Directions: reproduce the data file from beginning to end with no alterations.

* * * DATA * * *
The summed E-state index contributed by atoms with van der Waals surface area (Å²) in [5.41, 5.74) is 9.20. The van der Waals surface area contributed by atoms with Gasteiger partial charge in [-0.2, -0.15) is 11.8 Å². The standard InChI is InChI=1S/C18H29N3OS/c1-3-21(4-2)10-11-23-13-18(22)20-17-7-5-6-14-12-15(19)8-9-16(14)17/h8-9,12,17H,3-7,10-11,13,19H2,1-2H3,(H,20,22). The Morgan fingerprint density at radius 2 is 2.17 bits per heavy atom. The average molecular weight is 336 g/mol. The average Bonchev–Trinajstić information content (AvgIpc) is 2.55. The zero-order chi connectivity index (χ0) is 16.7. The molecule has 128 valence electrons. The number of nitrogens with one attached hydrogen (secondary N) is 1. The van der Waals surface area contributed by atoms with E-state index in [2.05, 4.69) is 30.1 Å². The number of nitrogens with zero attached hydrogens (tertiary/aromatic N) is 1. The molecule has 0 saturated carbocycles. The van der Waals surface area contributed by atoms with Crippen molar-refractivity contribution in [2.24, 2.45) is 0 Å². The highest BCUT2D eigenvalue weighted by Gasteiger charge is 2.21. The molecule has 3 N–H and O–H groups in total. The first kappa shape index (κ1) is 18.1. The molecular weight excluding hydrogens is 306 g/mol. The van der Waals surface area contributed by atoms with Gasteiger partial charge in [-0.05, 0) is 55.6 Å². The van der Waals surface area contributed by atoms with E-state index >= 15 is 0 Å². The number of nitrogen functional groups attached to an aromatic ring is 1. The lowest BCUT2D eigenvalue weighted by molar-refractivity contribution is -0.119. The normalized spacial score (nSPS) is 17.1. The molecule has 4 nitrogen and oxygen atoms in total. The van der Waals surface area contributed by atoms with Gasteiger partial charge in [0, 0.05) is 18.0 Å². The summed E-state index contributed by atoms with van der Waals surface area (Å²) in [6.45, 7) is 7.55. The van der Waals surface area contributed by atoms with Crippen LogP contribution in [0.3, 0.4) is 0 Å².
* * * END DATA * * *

The summed E-state index contributed by atoms with van der Waals surface area (Å²) in [5.41, 5.74) is 9.20. The van der Waals surface area contributed by atoms with Gasteiger partial charge in [-0.2, -0.15) is 11.8 Å². The standard InChI is InChI=1S/C18H29N3OS/c1-3-21(4-2)10-11-23-13-18(22)20-17-7-5-6-14-12-15(19)8-9-16(14)17/h8-9,12,17H,3-7,10-11,13,19H2,1-2H3,(H,20,22). The Morgan fingerprint density at radius 2 is 2.17 bits per heavy atom. The average molecular weight is 336 g/mol. The average Bonchev–Trinajstić information content (AvgIpc) is 2.55. The zero-order chi connectivity index (χ0) is 16.7. The molecule has 128 valence electrons. The number of nitrogens with one attached hydrogen (secondary N) is 1. The van der Waals surface area contributed by atoms with E-state index in [2.05, 4.69) is 30.1 Å². The number of nitrogens with zero attached hydrogens (tertiary/aromatic N) is 1. The molecule has 0 saturated carbocycles. The van der Waals surface area contributed by atoms with Crippen molar-refractivity contribution in [2.24, 2.45) is 0 Å². The highest BCUT2D eigenvalue weighted by Gasteiger charge is 2.21. The molecule has 3 N–H and O–H groups in total. The first kappa shape index (κ1) is 18.1. The molecular weight excluding hydrogens is 306 g/mol. The van der Waals surface area contributed by atoms with Gasteiger partial charge in [-0.05, 0) is 55.6 Å². The van der Waals surface area contributed by atoms with E-state index >= 15 is 0 Å². The number of nitrogen functional groups attached to an aromatic ring is 1. The lowest BCUT2D eigenvalue weighted by molar-refractivity contribution is -0.119. The normalized spacial score (nSPS) is 17.1. The molecule has 4 nitrogen and oxygen atoms in total. The van der Waals surface area contributed by atoms with Gasteiger partial charge in [0, 0.05) is 18.0 Å². The summed E-state index contributed by atoms with van der Waals surface area (Å²) in [6.45, 7) is 7.55. The van der Waals surface area contributed by atoms with Crippen LogP contribution in [0.3, 0.4) is 0 Å².